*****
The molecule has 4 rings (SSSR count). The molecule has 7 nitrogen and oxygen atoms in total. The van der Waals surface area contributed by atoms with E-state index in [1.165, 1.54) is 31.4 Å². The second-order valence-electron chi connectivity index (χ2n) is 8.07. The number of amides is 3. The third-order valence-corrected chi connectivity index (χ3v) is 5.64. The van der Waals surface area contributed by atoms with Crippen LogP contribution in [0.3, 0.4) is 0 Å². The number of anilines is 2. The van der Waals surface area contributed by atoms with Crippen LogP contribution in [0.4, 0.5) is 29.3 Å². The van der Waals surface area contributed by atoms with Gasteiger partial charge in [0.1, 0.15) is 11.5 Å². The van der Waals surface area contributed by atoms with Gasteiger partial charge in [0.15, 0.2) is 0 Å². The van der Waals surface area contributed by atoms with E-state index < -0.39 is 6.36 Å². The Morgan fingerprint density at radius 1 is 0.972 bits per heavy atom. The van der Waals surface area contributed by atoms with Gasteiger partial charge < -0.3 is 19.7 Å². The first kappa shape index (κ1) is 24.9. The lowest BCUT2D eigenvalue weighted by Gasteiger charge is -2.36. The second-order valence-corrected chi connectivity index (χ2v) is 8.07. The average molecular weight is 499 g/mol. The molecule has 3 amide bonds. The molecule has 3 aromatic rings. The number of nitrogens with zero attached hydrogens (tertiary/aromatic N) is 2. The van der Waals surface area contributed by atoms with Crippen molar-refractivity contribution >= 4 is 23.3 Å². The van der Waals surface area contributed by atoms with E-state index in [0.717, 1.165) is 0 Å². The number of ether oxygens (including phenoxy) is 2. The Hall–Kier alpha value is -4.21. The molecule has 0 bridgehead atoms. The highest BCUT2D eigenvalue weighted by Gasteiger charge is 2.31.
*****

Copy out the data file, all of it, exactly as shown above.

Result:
The molecule has 4 rings (SSSR count). The molecule has 7 nitrogen and oxygen atoms in total. The van der Waals surface area contributed by atoms with E-state index in [1.165, 1.54) is 31.4 Å². The second-order valence-electron chi connectivity index (χ2n) is 8.07. The number of amides is 3. The third-order valence-corrected chi connectivity index (χ3v) is 5.64. The van der Waals surface area contributed by atoms with Crippen LogP contribution in [0.3, 0.4) is 0 Å². The number of anilines is 2. The van der Waals surface area contributed by atoms with Crippen LogP contribution in [0.4, 0.5) is 29.3 Å². The van der Waals surface area contributed by atoms with Gasteiger partial charge in [0.1, 0.15) is 11.5 Å². The van der Waals surface area contributed by atoms with Gasteiger partial charge in [0.15, 0.2) is 0 Å². The van der Waals surface area contributed by atoms with E-state index < -0.39 is 6.36 Å². The Morgan fingerprint density at radius 1 is 0.972 bits per heavy atom. The van der Waals surface area contributed by atoms with Gasteiger partial charge < -0.3 is 19.7 Å². The first kappa shape index (κ1) is 24.9. The lowest BCUT2D eigenvalue weighted by Gasteiger charge is -2.36. The second-order valence-corrected chi connectivity index (χ2v) is 8.07. The average molecular weight is 499 g/mol. The molecule has 3 amide bonds. The molecule has 3 aromatic rings. The number of nitrogens with zero attached hydrogens (tertiary/aromatic N) is 2. The van der Waals surface area contributed by atoms with Crippen molar-refractivity contribution >= 4 is 23.3 Å². The van der Waals surface area contributed by atoms with E-state index in [0.717, 1.165) is 0 Å². The number of ether oxygens (including phenoxy) is 2. The Hall–Kier alpha value is -4.21. The molecule has 0 bridgehead atoms. The highest BCUT2D eigenvalue weighted by Gasteiger charge is 2.31.